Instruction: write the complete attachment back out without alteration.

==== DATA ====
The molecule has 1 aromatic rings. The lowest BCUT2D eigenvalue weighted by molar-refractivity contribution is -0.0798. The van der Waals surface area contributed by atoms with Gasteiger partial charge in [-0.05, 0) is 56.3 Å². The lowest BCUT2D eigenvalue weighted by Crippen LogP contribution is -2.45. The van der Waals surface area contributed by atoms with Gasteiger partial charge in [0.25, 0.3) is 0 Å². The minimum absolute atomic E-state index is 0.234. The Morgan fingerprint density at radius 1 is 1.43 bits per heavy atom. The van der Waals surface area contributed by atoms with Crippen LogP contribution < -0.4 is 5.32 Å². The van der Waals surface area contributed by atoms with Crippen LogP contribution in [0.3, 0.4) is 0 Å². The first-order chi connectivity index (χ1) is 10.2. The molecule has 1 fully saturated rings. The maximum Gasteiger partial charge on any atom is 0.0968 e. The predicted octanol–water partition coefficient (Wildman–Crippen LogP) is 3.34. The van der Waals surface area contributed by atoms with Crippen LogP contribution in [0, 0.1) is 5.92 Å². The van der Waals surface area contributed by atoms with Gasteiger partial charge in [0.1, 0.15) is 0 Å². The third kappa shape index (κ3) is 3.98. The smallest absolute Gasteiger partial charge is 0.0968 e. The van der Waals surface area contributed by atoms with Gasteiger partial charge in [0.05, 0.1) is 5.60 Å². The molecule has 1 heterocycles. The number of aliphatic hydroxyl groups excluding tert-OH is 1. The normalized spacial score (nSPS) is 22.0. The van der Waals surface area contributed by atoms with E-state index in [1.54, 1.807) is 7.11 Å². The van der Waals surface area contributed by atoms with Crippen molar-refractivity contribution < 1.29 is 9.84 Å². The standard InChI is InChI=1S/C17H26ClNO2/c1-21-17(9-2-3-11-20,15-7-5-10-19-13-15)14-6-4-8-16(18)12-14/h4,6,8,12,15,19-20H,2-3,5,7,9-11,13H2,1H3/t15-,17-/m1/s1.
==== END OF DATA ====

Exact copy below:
The molecule has 1 aromatic rings. The lowest BCUT2D eigenvalue weighted by molar-refractivity contribution is -0.0798. The van der Waals surface area contributed by atoms with Gasteiger partial charge in [-0.05, 0) is 56.3 Å². The lowest BCUT2D eigenvalue weighted by Crippen LogP contribution is -2.45. The van der Waals surface area contributed by atoms with Gasteiger partial charge in [0.25, 0.3) is 0 Å². The minimum absolute atomic E-state index is 0.234. The Morgan fingerprint density at radius 1 is 1.43 bits per heavy atom. The van der Waals surface area contributed by atoms with Crippen LogP contribution < -0.4 is 5.32 Å². The van der Waals surface area contributed by atoms with Crippen LogP contribution in [0.3, 0.4) is 0 Å². The first-order chi connectivity index (χ1) is 10.2. The molecule has 1 fully saturated rings. The maximum Gasteiger partial charge on any atom is 0.0968 e. The predicted octanol–water partition coefficient (Wildman–Crippen LogP) is 3.34. The van der Waals surface area contributed by atoms with Crippen LogP contribution in [0, 0.1) is 5.92 Å². The van der Waals surface area contributed by atoms with Gasteiger partial charge in [0.1, 0.15) is 0 Å². The third kappa shape index (κ3) is 3.98. The smallest absolute Gasteiger partial charge is 0.0968 e. The van der Waals surface area contributed by atoms with Gasteiger partial charge in [0.05, 0.1) is 5.60 Å². The molecule has 1 heterocycles. The number of aliphatic hydroxyl groups excluding tert-OH is 1. The normalized spacial score (nSPS) is 22.0. The van der Waals surface area contributed by atoms with E-state index in [1.54, 1.807) is 7.11 Å². The van der Waals surface area contributed by atoms with Crippen molar-refractivity contribution < 1.29 is 9.84 Å². The standard InChI is InChI=1S/C17H26ClNO2/c1-21-17(9-2-3-11-20,15-7-5-10-19-13-15)14-6-4-8-16(18)12-14/h4,6,8,12,15,19-20H,2-3,5,7,9-11,13H2,1H3/t15-,17-/m1/s1.